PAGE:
Breaking through the proverbial glass ceiling of the improvisational rock scene proves no easy feat for young bands. Burgeoning musicians lumped in the dare we say it, jamband realm, need to successfully marry a deep high-quality catalog of material, whimsical stage presence, diverse writing chops, virtuoso instrumentation, and a calendar containing upwards of 200 shows per year. Correction, breaking through the glass ceiling of the improvisational rock scene is damn near impossible.
But that doesn’t mean it doesn’t happen, and Brooklyn’s Turbine would like to submit their CV. On their first official live release, Sounds in the Hall, as they have over the course of 8 songs checked off every single one of the preceding prerequisites. Comprised of carefully hand-picked selections of both Turbine classics and newer material, Sounds in the Hall covers all the bases, but the clear differentiating factor that sets Turbine far above the masses is their amazing penchant for writing memorable and distinctive songs across a variety of sounds and genres.
Just running through the eight song track list, Turbine touches on a bonafide hit-single in waiting “Blackout Song,” the slow summer groove akin to the Grateful Dead “Eddy From the Sea,” a thick extended funk jam on “Behind These Walls” that stretches all way to cow funk-era 1997, blazing bluegrass chops on Maritime Rag, and a handful of tunes that highlight the remarkable vocals and smoking harmonica leads.
Having played a seemingly infinite number of shows over the past couple of years, the Turbine boys took a lot of time in selecting their finest renditions of the material on Sound from the Halls, as described by guitarist and harmonica player Ryan Rightmire.
“There were so many factors in selecting the songs. Being that this is our first official live album, we wanted to include songs from our two studio albums as well as feature some unreleased ones. In the end, half the album is made up of unreleased tracks. Listening back to the performances, it was hard to ignore the energy of the big shows. Bonnaroo and the Telluride Bluegrass Festival brought out some great moments, so they are well represented. As for a specific memory, at one point during “Stand Down” I played the harmonica with a balloon, and you can hear the crowd erupt mid-song. It’s those mid-song responses that always tell us things are going well.”
It bears highlighting that Turbine’s Ryan Rightmire incorporates the harmonica like it’s never been used in a rock context. Not only does he employ some trickery like playing with a balloon, but it’s not uncommon to hear him layer on some effects and turn his harp into a synth-laden rhythm instrument. Alternatively, he possesses to chops to play it clean and go toe-to-toe with John Popper and perhaps remain the last man standing. While it’s probably not wise for the bands’ publicity to start entering them into fights, these guys are pretty scrappy so keep your guard up, Popper.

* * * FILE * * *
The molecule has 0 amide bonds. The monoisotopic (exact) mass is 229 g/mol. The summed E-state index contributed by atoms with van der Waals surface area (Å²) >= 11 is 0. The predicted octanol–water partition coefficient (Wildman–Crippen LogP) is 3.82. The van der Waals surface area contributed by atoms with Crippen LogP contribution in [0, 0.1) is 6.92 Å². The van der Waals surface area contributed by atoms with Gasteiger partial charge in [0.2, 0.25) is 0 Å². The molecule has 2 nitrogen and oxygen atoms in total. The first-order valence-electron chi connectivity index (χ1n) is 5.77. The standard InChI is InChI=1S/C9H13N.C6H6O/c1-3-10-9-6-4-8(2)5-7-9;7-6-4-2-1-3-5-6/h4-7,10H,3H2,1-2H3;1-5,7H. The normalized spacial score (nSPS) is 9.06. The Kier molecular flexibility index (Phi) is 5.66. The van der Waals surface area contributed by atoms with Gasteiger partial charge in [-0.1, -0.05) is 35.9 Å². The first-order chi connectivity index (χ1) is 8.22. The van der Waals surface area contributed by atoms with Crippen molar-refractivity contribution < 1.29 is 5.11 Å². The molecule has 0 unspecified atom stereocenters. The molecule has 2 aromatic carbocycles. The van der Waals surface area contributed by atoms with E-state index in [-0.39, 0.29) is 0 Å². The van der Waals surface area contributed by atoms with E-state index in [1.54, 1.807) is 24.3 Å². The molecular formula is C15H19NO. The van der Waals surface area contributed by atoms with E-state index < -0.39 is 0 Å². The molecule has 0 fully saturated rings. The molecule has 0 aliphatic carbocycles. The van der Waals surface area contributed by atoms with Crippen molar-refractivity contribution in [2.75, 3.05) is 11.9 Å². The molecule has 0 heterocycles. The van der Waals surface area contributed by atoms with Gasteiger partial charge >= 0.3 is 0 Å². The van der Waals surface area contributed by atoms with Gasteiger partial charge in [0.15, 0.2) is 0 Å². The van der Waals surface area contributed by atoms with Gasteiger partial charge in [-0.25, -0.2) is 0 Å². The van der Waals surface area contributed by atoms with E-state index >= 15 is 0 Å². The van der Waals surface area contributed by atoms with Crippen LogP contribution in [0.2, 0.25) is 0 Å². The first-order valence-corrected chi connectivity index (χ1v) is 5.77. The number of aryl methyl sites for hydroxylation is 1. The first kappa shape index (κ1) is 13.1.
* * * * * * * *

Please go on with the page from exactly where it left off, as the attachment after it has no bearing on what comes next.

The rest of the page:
Turbine is by no means any one trick pony either, guitarist Jeremy Hilliard plays law-running lead guitar and cranks out definitive melodies throughout his lead playing as well as helping shape Turbine’s wide reaching sound with his song-writing talents. Bassist Justin Kimmel and drummer Octavio Salman hold down the low post like Abdul-Jabar, as both are trained musicians with the ability to run the offense and take over the game at any moment.
Sometimes these things just feel meant to be; when Turbine showed up to perform their show at Bonnaroo, from which three of these tracks were taken, they found a bit of encouraging irony. “There was a giant wind turbine spinning next to the stage. As of matter of fact, it powered our entire show including all of the recording equipment. We made the announcement that this was the first turbine-powered Turbine concert. I kept expecting the songs to speed up every time a gust of wind made it spin faster.”
Taking the name from the lyrics of one the album’s highlight tracks, “Behind These Walls,” Sounds in the Hall evokes a sense of the live experience the overall feel for this tour, which included some big venues. We can only hope that with the help of a successfully release, that the halls will keep growing and the sounds will just keep getting better.
In support of the album, Turbine will host a record release party on May 22nd at the Mercury Lounge in New York City (with the Brew).
Listen to Turbine sing "Blackout Song"
Sounds in the Hall Tracklist:
Eddy the Sea – Telluride Bluegrass Festival, CO
War of 9161 (The Pledge) – Breckenridge, CO
Invited – Bonnaroo, TN
Behind These Walls – Boulder, CO
Doing to Me – Bonnaroo, TN
Stand Down – Bonnaroo, TN
Maritime Rag – Telluride Bluegrass Festival, CO
Blackout Song – Breckenridge, CO